It is interesting to compare each state’s long-term vacancy rate ( v * ) to recent estimates ( v ). This measure estimates the number of housing units needed to close the gap between the current vacancy rate and long-term average rates. Exhibit 1 shows the difference between the estimated vacancy rate in 2018 and the long-term vacancy rate for each state. States like Oregon, California, and Minnesota have much lower current vacancy rates compared to their historical averages, while states like West Virginia, Alabama, North Dakota, and Ohio have witnessed an increase in the vacancy rates as the populations of these states have decreased.
Our previous research has shown that high housing costs have constrained household formation. These high housing costs have hit the Millennial generation particularly hard. To overcome these cost barriers, some young adults have turned to shared living arrangements. Others have moved back home with parents. As a result, there are more than 400,000 missing households headed by 25- to 34-year-olds (households that would have formed except for higher housing costs).
While high housing costs have hit young adults hardest, they have affected all age groups. If housing costs were lower, more households would form. We use our model estimates of the number of households reduced due to unusually high housing costs and add them back. We do this for each age group (see Appendix 1.2 for more details.) Due to different age profiles, the share of missing households varies by state. Exhibit 2 plots the share of missing households due to housing costs for each state. In general, states with relatively lower vacancy rates have proportionally more missing households.
We combine our target vacancy rate and target households to estimate housing demand. Subtracting our estimated housing demand from the Census estimate of housing supply gives us the estimated housing deficit. Exhibit 3 shows our results by state.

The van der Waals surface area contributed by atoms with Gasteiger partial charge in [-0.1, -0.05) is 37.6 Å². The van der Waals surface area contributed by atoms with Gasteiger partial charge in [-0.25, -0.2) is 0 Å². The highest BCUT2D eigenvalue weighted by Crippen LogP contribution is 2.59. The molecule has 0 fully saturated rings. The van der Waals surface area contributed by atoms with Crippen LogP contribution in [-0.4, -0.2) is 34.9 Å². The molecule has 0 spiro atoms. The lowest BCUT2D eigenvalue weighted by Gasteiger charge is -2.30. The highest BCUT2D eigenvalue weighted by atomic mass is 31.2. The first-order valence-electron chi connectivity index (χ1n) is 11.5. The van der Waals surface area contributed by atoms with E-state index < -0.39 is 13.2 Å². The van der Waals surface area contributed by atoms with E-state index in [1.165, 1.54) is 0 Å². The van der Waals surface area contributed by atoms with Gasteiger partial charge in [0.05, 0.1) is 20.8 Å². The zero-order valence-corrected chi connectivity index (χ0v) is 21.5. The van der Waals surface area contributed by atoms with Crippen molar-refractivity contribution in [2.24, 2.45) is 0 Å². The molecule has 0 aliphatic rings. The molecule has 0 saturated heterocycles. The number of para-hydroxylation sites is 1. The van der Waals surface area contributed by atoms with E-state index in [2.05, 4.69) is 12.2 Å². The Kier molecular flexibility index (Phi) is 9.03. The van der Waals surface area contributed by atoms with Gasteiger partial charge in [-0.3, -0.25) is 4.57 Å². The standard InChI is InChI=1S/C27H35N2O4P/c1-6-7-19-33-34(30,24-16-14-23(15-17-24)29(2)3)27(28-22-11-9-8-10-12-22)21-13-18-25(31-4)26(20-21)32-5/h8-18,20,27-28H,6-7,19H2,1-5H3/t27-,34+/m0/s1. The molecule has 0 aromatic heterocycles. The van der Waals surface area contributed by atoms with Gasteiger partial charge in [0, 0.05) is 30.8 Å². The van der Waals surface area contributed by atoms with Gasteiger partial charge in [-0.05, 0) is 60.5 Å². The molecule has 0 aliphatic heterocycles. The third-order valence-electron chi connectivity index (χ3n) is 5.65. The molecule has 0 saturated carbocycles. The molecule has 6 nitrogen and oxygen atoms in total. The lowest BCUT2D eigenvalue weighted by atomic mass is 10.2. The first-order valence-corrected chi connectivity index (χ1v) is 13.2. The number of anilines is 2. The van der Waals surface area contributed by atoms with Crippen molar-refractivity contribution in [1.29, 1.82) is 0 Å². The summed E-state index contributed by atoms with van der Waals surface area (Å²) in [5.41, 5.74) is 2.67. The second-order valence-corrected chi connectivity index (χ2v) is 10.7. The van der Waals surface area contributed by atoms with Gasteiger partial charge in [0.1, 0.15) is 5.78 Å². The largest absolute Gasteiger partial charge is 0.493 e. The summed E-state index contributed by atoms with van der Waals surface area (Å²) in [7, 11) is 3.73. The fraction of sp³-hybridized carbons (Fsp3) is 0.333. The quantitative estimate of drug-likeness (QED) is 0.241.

As a percent of the housing stock, the state housing supply deficit varies from -7 to 10%. Excluding the District of Columbia, Oregon has the largest deficit (nearly 9%) followed by California (nearly 6%).2 Some states have a negative deficit, meaning they are oversupplied. According to our estimate, 21 states are oversupplied, the largest being West Virginia, at more than 7%.
While houses stay in place, people do not. Job growth attracts in-migrants, while a dearth of opportunity drives out-migration. High housing costs also contribute to migration patterns. When the rents get too high, people move away. This dynamic can impact our estimates.
It's helpful to consider the case of California. Our estimates indicate that California has a shortage of 820,000 housing units. But history suggests that California's shortage may be overestimated if interstate migration is considered. For more than four decades, California's state population has grown, but this increase has been driven primarily by international migration. High housing costs have driven many U.S. citizens and households out of California, driving housing demand higher in their destination states.
A robust model of domestic migration flows between states is beyond the scope of this study. But we can approximate how migration may affect our estimates. We can use the historical average of state-to-state migration flows as a forecast of future flows. If the future interstate migration exactly matches past flows since 2001, we can create a rough, but useful approximation (Exhibit 4).3
For example, when considering migration flows, the estimated housing demand in Michigan changes from deficit to surplus; Ohio's surplus increases; and Florida’s deficit increases (see Appendix 1.3 for details on our estimation method).
Given the severity of the problem, states have started addressing the issue of supply shortages by taking legislative action. Some of these states such as California, Oregon, Minnesota, and North Carolina have passed legislation to eliminate exclusive single-family zoning. Removing these zoning restrictions will provide builders with the flexibility to build a range of housing options which could help alleviate some of the shortage.